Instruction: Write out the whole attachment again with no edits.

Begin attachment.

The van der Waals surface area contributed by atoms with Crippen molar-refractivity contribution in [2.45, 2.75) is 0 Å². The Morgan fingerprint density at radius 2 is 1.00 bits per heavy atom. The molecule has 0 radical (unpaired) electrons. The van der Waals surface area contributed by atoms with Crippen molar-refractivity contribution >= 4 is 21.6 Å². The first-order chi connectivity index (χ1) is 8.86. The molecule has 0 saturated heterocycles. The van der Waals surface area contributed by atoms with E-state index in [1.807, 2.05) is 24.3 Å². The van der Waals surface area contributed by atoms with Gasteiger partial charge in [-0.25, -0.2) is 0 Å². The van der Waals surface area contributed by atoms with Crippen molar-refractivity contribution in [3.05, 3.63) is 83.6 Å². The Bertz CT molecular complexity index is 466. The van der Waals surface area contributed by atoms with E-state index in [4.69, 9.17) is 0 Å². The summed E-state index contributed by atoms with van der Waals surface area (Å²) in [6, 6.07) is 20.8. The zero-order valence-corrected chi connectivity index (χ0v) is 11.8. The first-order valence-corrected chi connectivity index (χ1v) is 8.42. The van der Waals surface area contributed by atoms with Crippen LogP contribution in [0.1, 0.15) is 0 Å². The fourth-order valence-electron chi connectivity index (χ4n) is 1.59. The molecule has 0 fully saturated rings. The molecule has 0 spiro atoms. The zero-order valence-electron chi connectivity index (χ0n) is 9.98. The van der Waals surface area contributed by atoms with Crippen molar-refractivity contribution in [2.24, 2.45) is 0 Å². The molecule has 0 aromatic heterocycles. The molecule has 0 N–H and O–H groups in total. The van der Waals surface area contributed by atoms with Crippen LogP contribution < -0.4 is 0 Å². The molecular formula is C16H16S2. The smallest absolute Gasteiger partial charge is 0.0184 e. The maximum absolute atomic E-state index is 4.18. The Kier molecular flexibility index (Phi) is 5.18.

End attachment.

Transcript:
The van der Waals surface area contributed by atoms with Crippen molar-refractivity contribution in [2.45, 2.75) is 0 Å². The Morgan fingerprint density at radius 2 is 1.00 bits per heavy atom. The molecule has 0 radical (unpaired) electrons. The van der Waals surface area contributed by atoms with Crippen molar-refractivity contribution >= 4 is 21.6 Å². The first-order chi connectivity index (χ1) is 8.86. The molecule has 0 saturated heterocycles. The van der Waals surface area contributed by atoms with E-state index in [1.807, 2.05) is 24.3 Å². The van der Waals surface area contributed by atoms with Gasteiger partial charge in [-0.25, -0.2) is 0 Å². The van der Waals surface area contributed by atoms with Crippen molar-refractivity contribution in [3.05, 3.63) is 83.6 Å². The Bertz CT molecular complexity index is 466. The van der Waals surface area contributed by atoms with E-state index in [4.69, 9.17) is 0 Å². The summed E-state index contributed by atoms with van der Waals surface area (Å²) in [6, 6.07) is 20.8. The zero-order valence-corrected chi connectivity index (χ0v) is 11.8. The first-order valence-corrected chi connectivity index (χ1v) is 8.42. The van der Waals surface area contributed by atoms with Crippen LogP contribution in [0.1, 0.15) is 0 Å². The fourth-order valence-electron chi connectivity index (χ4n) is 1.59. The molecule has 0 fully saturated rings. The molecule has 0 spiro atoms. The zero-order valence-electron chi connectivity index (χ0n) is 9.98. The van der Waals surface area contributed by atoms with Crippen molar-refractivity contribution in [2.24, 2.45) is 0 Å². The molecule has 0 aromatic heterocycles. The molecule has 0 N–H and O–H groups in total. The van der Waals surface area contributed by atoms with Crippen LogP contribution < -0.4 is 0 Å². The molecular formula is C16H16S2. The smallest absolute Gasteiger partial charge is 0.0184 e. The maximum absolute atomic E-state index is 4.18. The Kier molecular flexibility index (Phi) is 5.18.